Besides, as “in Colombia environmental audits are not mandatory, it is producing that the country still lacks a coherent green growth policy framework”. This statement is evident in daily life in Colombia, where most of the companies do not have policies for waste management, which is causing more contamination of water sources and rainforest areas, followed by poisoning of animals with toxic residues. For example, the oil spill is a common situation that occurs in Colombia and it is produced mostly, as a result of the lack of interest of companies for being eco-friendly. The oil spill of approximately 550 barrels for almost one month, which “killed more than 2,400 fish, birds and reptiles” is clear evidence of the negative effects of the lack of a Green Corporate Social Responsibility of the companies, because even though the crude started escaping at the beginning of March in 2018, Ecopetrol, the principal oil company in Colombia and which knew about the oil spill that was occurring, “decided to send heavy equipment that could stop the spill” just at the end of the month, when national media made public the situation in Barrancabermeja. Therefore, it is clear that preventing a crisis of reputation was the main priority for Ecopetrol, instead of preventing an environmental crisis.

Due to Corporate Social Responsibility is not an obligation for companies to function in Colombia, it is necessary to make Corporate Social Responsibility being focused on preventing environmental issues and make it a duty for all companies to function in the country. This need is supported by the fact that the culture and mentality toward this matter have to change and companies must have an important role in this, as it occurred in Finland where thanks to the companies and social commitment, according to Yale Centre for Environmental Law and Policy, nowadays Finland is the world’s most eco-friendly country.

Taking into account the aforementioned and the fact that Colombia is rich in fauna and natural ecosystems but unfortunately, nowadays it is losing its biodiversity as a result of deforestation, the lack of law for making hunting illegal, and the lack of policies that force companies aiding fauna’s environment by implementing Corporate Social Responsibility, it is necessary to realize that Colombia is just on time to prevent animal extinction by increasing the number of protected areas, creating laws to make hunting illegal and finally, by making Corporate Social Responsibility an obligation for companies to be in the country’s market.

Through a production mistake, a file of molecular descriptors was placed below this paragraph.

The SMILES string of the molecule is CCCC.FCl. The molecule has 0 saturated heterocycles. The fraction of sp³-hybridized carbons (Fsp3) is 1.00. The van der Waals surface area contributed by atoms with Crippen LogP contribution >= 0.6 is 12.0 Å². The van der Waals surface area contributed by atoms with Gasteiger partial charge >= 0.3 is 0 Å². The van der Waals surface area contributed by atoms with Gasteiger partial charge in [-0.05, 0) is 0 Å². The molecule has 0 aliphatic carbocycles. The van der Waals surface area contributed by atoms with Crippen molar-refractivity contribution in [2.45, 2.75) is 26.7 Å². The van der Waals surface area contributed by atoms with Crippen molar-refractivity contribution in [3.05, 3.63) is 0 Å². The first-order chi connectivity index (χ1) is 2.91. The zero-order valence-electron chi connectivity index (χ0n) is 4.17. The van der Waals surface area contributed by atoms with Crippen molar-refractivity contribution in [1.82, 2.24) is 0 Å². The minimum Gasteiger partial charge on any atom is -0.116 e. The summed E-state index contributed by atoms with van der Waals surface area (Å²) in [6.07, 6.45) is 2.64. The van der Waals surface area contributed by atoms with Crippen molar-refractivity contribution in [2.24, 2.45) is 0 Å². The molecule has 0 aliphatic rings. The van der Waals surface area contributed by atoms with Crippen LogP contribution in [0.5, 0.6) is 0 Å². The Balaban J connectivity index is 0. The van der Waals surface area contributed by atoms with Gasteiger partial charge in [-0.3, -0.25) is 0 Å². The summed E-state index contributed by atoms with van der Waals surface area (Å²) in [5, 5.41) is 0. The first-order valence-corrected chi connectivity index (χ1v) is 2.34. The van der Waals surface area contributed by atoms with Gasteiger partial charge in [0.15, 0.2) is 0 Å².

References

Agence France-Presse. (13 de September de 2019). CTV News. Retrieved from Colombian authorities seize animal parts sold for rituals: https://www.ctvnews.ca/sci-tech/colombian-authorities-seize-animal-parts-sold-for-rituals-1.4591511

Cardona, A. P. (19 de April de 2018). Áreas protegidas son insuficientes para proteger los grandes vertebrados de Colombia. Retrieved from https://sostenibilidad.semana.com/impacto/articulo/areas-protegidas-son-insuficientes-para-proteger-los-grandes-vertebrados-de-colombia/40859

Chow, L. (27 de March de 2018). More Than 2,400 Animals Killed by Oil Spill in Colombia. Obtenido de Ecowatch: https://www.ecowatch.com/climate-change-2100-covering-climate-now-2640419832.html

Elias, P. (n.d). The Root of the Problem What’s Driving tropical Deforestation to Day?

Macias, L. F. (2019). Colombia: Environment and Climate Change Law 2019. En L. F. Macias, Environment and Climate Change Law 2019.

Marco Apollonio, R. A. (2010). European Ungulates and Their Management in the 21st Century. Cambridge.

Smith, O. (22 de April de 2017). Mapped: The world’s most eco-friendly countries — where does the UK rank? Retrieved from The Telegraph: https://www.telegraph.co.uk/travel/maps-and-graphics/most-and-least-environmentally-friendly-countries/

Veeneman, H. J. (March de 2016). CSR in Colombia Observations and recommendations. Retrieved from https://www.rvo.nl/sites/default/files/2016/05/Colombia%20CSR%20Country%20Scan%20Report.pdf

Wight, A. (9 de September de 2018). As Colombia battles deforestation, other post-conflict regions show there’s hope for conservation. Obtenido de NBC News: https://www.nbcnews.com/news/latin-america/colombia-battles-deforestation-other-post-conflict-regions-show-there-s-n907811